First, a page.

“[178] I consider that the correct approach when deciding whether a substantial injustice arises is to balance all of the facts, factors and circumstances of the case to reach a conclusion about SI. The relevant factors in my judgment are all of the circumstances and include:

(1) The amount claimed when compared with the amount awarded. If the dishonest damages claimed were small or moderate compared to the size of the assessed genuine damages which were substantial or very substantial this will weigh more heavily in favour of an SI ruling.

(2) The scope and depth of that dishonesty found to have been deployed by the claimant. Widespread and gross dishonesty being more weighty against SI than moderate or minor dishonesty.

(3) The effect of the dishonesty on the construction of the claim by the claimant and the destruction/defence of the claim by the defendant. This would be measured by considering all matters including the costs consequences of the work done in relation to the dishonesty compared with the work done had there been no dishonesty.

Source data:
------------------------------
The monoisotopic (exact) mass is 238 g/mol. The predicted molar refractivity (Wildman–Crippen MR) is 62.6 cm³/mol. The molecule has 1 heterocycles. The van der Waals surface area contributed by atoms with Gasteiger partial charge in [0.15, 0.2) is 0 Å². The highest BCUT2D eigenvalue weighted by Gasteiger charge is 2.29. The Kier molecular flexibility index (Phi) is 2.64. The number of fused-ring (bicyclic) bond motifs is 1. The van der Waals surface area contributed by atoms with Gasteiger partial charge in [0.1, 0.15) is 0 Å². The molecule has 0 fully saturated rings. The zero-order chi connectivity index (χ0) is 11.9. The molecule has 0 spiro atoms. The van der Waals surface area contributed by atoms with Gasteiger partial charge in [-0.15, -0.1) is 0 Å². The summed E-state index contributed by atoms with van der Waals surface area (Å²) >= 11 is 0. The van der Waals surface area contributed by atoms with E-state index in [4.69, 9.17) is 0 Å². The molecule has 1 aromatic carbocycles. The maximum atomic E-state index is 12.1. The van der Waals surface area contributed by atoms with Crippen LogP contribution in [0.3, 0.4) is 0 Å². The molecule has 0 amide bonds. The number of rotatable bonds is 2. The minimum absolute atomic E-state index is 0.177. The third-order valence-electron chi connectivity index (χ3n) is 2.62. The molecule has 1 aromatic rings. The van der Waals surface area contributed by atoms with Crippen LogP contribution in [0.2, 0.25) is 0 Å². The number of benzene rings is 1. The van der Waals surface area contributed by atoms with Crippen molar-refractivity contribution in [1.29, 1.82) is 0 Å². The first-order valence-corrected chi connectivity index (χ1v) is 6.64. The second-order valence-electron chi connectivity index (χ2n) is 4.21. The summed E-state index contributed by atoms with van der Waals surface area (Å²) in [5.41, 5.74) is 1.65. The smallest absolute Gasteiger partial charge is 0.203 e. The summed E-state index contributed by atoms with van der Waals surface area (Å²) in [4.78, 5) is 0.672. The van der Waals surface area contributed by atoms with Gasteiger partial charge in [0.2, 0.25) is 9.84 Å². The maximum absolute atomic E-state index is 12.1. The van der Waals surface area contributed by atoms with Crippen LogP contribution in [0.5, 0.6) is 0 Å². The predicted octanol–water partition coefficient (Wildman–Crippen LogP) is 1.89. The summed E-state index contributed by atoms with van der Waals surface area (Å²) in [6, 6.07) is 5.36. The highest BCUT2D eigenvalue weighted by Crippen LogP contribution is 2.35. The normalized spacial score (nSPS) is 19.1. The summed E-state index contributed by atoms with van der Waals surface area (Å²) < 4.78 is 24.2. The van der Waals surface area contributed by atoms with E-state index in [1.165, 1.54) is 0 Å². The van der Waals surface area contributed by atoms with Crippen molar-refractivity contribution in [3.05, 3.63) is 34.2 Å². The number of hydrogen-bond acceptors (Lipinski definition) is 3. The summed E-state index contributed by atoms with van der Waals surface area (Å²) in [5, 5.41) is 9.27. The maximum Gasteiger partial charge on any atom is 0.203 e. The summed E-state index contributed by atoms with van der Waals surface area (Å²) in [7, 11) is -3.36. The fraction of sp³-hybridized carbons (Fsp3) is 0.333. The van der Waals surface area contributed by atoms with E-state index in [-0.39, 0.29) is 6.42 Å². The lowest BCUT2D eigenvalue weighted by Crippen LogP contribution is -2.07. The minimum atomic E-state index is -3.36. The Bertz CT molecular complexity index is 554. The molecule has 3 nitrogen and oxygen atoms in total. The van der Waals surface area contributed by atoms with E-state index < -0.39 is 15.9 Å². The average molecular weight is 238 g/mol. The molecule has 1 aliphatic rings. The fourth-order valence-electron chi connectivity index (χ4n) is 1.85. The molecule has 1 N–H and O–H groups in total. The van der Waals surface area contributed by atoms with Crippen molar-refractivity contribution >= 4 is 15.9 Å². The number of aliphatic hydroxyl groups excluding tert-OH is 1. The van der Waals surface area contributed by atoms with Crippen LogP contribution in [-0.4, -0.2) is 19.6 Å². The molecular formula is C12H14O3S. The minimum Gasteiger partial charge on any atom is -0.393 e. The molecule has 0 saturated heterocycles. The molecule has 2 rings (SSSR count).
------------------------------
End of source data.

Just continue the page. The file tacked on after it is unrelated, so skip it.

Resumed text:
(4) The scope and level of the claimant’s assessed genuine disability caused by the defendant. If the claimant is very seriously brain injured or spinally injured, then depriving the claimant of damages would transfer the cost of care to the NHS, social services and the taxpayer generally and that would be more unjust than if the claimant had, for instance, a mild or moderate whiplash injury. The insurer of the defendant (if there is one) has taken a premium for the cover provided. Why should the taxpayer carry the cost?

(5) The nature and culpability of the defendant’s tort. Brutal long term sexual abuse, intentional assault or drug fuelled, dangerous driving being more culpable than mere momentary inadvertence.